Monday, April 27, 2015

Time to Get Growing!

These sugar snap peas, lettuce, flower and broccoli plants are all loving 
this beautiful spring weather, and so are we! 

Looking to add some garden time to your life? 
Click here to learn more about where our gardens are located, 
how to get involved, and why we love to grow food so much! 

Monday, April 6, 2015

Healthy Soil, Happy Plants

Ever wonder what makes a plant grow beautifully in one place and terribly in another? Look no further than the ground beneath your feet! For healthy plants, there's no better place to start than healthy soil.
While we often think of soil health as what nutrients are present - for example, nitrogen, potassium, or phosphorous - it turns out there's a bigger picture. The truth is, most plants can't even soak up those nutrients without help from microorganisms. And so, introducing... bacteria and fungi!

Here are the basics of how it works... Bacteria and fungi in the soil munch on nutrients, digest them, and then spit them back into the soil. Once the nutrients have been digested, they're in the right form for your plant's roots to take them up. Long story short? Without microorganisms to help break down nutrients, even heavily fertilized soil won't help your plants stay healthy.
So what's the good news? These fungi and bacteria are naturally present in all soil! Additionally, the practices we use in the garden can greatly influence their numbers for better or worse, so below are some tips to keep your soil in good shape.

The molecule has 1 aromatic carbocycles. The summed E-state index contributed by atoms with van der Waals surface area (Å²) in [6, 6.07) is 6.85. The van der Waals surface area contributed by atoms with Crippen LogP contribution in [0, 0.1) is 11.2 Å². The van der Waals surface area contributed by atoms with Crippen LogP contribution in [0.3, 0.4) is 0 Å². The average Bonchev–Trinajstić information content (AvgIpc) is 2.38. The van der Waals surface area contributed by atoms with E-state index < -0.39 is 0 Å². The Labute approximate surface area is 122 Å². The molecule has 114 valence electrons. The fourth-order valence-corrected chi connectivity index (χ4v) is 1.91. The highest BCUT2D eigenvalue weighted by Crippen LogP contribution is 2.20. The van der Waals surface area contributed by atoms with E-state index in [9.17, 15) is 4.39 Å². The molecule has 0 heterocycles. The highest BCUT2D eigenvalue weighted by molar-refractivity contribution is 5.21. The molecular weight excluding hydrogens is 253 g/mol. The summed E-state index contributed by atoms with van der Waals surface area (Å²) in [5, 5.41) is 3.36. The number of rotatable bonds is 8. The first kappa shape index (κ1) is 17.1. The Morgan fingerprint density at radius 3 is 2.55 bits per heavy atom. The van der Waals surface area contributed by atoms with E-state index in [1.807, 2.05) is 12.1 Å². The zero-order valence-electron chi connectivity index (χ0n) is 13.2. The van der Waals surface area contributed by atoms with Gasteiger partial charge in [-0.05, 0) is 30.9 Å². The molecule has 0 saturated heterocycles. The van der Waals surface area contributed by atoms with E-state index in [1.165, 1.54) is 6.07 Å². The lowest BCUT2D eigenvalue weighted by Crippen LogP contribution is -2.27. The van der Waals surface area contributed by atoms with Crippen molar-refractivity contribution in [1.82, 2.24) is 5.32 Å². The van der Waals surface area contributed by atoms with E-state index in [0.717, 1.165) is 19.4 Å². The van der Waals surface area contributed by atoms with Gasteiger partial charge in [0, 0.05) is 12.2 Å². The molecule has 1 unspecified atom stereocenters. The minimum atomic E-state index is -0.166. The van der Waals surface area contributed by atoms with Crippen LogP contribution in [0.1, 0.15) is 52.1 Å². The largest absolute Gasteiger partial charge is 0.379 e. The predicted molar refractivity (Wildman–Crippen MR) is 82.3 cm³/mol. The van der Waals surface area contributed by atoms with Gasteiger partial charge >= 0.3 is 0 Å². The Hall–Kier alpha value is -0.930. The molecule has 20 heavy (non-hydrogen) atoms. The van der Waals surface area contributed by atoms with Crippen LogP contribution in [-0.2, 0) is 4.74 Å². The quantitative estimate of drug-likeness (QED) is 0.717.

Simple Tips for Soil Health
  • Avoid Tilling!  Tilling works like a blender on your soil's microorganisms - it chops them up, which is bad for nutrient breakdown business. 
  • Broadfork! Broadforking is a gentler way to break up your soil than tilling. It lets air into the soil, which bacteria, fungi and plants need, but doesn't overly disrupt or blend microorganisms like tilling. 
  • Utilize Compost! Good compost is a perfect breeding ground for healthy bacteria and fungi, so when you put it on your soil, it works like an inoculant, helping to boost their numbers. 
  • Use Cover Crops! This system of keeping plants in the soil helps keep your microorganisms happy even in the winter by providing food as they break down and by keeping the soil aerated with their roots systems. 
  • Avoid fungicides and pesticides! These chemicals can outright kill your soil microorganisms, even if they're designed to combat fungal or bacterial diseases. So unless it's absolutely necessary, avoid using them! 
  • Watch your watering!  Soil microorganisms thrive in damp, but not overly wet environments. Aim for the wetness level of a wrung out sponge. 

Looking for more in-depth resources? Check these websites!